My apologies to Shakespeare. Like everyone else in the Midwest, I had survived one of the bleakest, coldest winters on record, and was more than ready for the lazy, hazy days of summer. What I've come to realize, however, is that the summers I remember of old are gone, for lack of a better word. And I should have appreciated them more while I had them.
Case in point. It's nearly mid-July, and my body is nearly as pasty-white as it was four months ago. Years ago, as soon as we hit the first sunny, 70 degree day, I was sprawled out on a beach chair somewhere, trying to get that first burn that I knew from experience would turn to a deep, rich brown. But two things have gotten in the way: first, my intelligence. I only have to look in the mirror to know that with every ray that hits my body, new wrinkles are forming faster than I can say "pass the sunscreen."
And speaking of sunscreen, the threat of skin cancer has instilled the fear of God in me, as new moles pop up daily and cause me to have my dermatologist on speed dial. I can't even manage to stay up on my "bronze glow lotion" regimen, which would garner me a few compliments on my sun-kissed appearance, until their gaze fell to my feet, where the orange streaks caused by not quite rubbing it in adequately would give me away.
With that lack of bronze, I have a new enemy: shorts. I remember asking my mom when she was probably about my age why she NEVER wore shorts. "It's 90 degrees, Mom! How can you wear those capri pants?" Now I get it. The first summer solstice snapshot of me sporting shorts was enough to cause me to throw them all into storage until that magical time when my thighs would no longer look like the wrinkled outsides of an old orange. A pale, old orange. And on the 8th day, God created Bermudas. For people just like me.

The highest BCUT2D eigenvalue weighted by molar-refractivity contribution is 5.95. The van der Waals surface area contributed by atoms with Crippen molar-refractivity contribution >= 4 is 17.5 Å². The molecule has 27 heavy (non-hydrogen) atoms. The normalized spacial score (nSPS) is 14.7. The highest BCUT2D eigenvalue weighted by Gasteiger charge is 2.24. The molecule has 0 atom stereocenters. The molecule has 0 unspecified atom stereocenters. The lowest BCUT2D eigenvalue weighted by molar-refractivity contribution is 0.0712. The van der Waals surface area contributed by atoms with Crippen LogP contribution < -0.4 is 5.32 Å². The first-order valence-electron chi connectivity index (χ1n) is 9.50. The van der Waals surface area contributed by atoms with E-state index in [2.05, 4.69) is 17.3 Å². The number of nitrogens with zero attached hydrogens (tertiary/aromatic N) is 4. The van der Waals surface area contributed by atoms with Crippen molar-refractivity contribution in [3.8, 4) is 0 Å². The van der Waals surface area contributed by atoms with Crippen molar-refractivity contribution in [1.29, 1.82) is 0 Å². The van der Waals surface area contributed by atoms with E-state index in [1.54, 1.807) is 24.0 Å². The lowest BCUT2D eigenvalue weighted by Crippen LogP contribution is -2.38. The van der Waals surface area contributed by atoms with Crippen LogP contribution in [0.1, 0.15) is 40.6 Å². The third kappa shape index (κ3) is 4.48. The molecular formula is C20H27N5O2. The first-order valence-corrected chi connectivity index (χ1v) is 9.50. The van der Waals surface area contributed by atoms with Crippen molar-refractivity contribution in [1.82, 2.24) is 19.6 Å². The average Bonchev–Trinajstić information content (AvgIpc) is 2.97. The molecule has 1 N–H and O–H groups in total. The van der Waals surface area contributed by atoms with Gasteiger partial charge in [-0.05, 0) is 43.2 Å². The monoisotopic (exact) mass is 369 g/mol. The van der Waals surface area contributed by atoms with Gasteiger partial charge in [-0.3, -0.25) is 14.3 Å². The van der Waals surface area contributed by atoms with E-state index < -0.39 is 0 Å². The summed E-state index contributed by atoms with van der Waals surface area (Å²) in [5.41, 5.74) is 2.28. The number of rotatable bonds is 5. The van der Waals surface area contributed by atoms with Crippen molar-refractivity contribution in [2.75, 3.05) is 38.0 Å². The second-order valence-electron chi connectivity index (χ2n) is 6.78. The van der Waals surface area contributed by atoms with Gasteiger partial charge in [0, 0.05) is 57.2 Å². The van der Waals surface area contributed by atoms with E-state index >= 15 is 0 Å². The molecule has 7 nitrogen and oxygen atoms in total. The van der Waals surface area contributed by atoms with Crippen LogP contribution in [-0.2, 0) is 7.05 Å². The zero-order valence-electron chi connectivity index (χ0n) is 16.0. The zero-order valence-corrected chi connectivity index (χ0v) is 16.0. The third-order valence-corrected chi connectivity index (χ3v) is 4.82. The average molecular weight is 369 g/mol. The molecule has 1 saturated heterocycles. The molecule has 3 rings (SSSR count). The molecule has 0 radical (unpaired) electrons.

And summer isn't summer when you have teenagers. I never thought I'd be envious of those younger moms posting pictures of themselves with their kids at a) the water park, b) the playground, c) the zoo, d) on a bike ride, e) you get the picture. The closest I've gotten to summer bonding with my son was an hour one Sunday at mini-golf, which I tried to spread out into an afternoon with a bribe for ice cream. "Nah," he said. "I'm gonna go over to my friend's house." Boooooo.
Here's a tally of my summer bucket list:
Pools splashed in - 0
Bike rides ridden - 0
Picnics picnicked - 0
Water guns squirted - 0
Water balloons thrown - 0
Slip 'n Slides slipped on - 0
Fireflies caught - 0
Wah, wahhhhhh. With my vacation time eaten up with other obligations, it's hard to find the time for even a summer getaway. Shit, I can't even muster a staycation, let alone a vacation. I keep hoping I can swing a fun-filled, whirlwind weekend in to St. Louis, but with school starting on August ungodlyearlyth, I'm not even sure if I can make that happen. For sure I'll have to sweeten the pot by letting him invite a friend. Because otherwise, it'd be, like, boring, right?
I miss my summer, when the kids were younger (did I just say that?) and the days were filled with wet bathing suits and towels draped over patio chairs, the happy screams of kids running around the neighborhood as the sun set, and an abundance of Popsicle stuffed in my freezer. I miss feeling that "good tired" from spending the day at the pool and that warm glow that comes from being out in the sun all day. Now summer just seems like another season where I leave work for lunch and wish I had put more thought into a teaching career where I could have these three months off.
"Why, I, in this weak piping time of peace,
Have no delight to pass away the time,
Unless to spy my shadow in the sun
And descant on mine own deformity."
Sigh. Shakespeare must've been in his 40s and with teenagers when he wrote that.